Afghanistan Analysts Network – English

Context and Culture

What possibly still could be done…

Thomas Ruttig 5 min

…. after the ‘Friends of Afghanistan’ anti-democratic ‘consensus’

The leaked ‘consensus’ of the ‘Friends of Afghanistan’, i.e. the foreign ministers of the most influential Western governments, that President Karzai has won the 20 August elections, is the final knock-out for the remaining democratic aspirations of Afghans. Although it has not been stated officially yet, there is unfortunately no reason not to believe what the Washington Postand the New York Times reported on Monday

The day of this ‘Friends of Afghanistan’ meeting chaired by Secretary of State Hillary R. Clinton, Friday 25 September 2009, might one day be remembered as the day Afghanistan’s stabilization process crossed the point-of-no-return on its way towards failure. It repeated what the US have done once before, in early March, when their Kabul Embassy in a statement publicly supported an Afghan Supreme Court opinion of 30 March saying that the continuation of the President’s term was in the interest of the country. As Martine wrote in her 11 August report ‘How to Win an Afghan Election’, this was ‘widely seen as a shift in the US position’, again endorsing Hamed Karzai as its candidate for 20 August. Who needs enemies if one has friends like this?

While one could argue that the new US administration was not fully aware about patterns of perception and reaction in Afghanistan when this March statement and possibly tried to balance earlier criticism of Karzai, the aftermath must have made it more than clear how powerful its word is. Nevertheless, it went ahead with letting this new statement leaking out into the media, possibly destroying the last chance to get out of the election quagmire by trying to establish a result of the first election round that would have some credibility. The ECC has been let down and seriously undermined by those who initially had asked them to take up this job in good faith. But it should perservere in its efforts.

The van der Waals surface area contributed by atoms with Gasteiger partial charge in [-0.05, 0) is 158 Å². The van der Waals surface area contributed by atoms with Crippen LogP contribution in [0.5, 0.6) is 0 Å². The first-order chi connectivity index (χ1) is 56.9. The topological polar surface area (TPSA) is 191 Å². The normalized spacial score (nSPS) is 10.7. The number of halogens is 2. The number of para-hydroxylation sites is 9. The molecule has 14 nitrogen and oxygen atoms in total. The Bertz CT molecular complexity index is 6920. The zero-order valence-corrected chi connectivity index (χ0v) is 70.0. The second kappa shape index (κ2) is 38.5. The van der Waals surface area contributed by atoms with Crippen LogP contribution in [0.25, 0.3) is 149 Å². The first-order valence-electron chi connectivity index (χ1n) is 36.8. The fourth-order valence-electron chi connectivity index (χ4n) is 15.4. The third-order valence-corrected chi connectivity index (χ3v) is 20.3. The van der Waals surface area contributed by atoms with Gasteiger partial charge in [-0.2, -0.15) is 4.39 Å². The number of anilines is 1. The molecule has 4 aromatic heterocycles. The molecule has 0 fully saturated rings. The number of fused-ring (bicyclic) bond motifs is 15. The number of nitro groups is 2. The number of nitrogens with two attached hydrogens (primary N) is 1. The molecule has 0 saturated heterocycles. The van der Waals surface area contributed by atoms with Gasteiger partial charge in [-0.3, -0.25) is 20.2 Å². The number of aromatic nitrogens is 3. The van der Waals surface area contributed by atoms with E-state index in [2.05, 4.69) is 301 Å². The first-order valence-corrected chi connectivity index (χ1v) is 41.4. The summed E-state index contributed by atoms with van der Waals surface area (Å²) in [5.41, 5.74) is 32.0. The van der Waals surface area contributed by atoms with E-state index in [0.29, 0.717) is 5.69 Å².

After the massive and systematic fraud in the first round and the vain expenses of 300 million US dollar involved, not including security costs, would it have been unwise to stop or at least interrupt the election process before a second round? The least that can be done – an should be done also in regard to the upcoming parliamentary elections – is to change the composition of the Independent Electoral Commission so that it really becomes independent.

Apart from this: Does anyone assume that the Afghan security situation and the transparency of the voting in a second round of elections would be any better than during the first one which barely could even be called ‘acceptable’, not to speak of ‘transparent and secure’ or ‘free and fair’?

But there is no alternative, I often hear. But wasn’t there?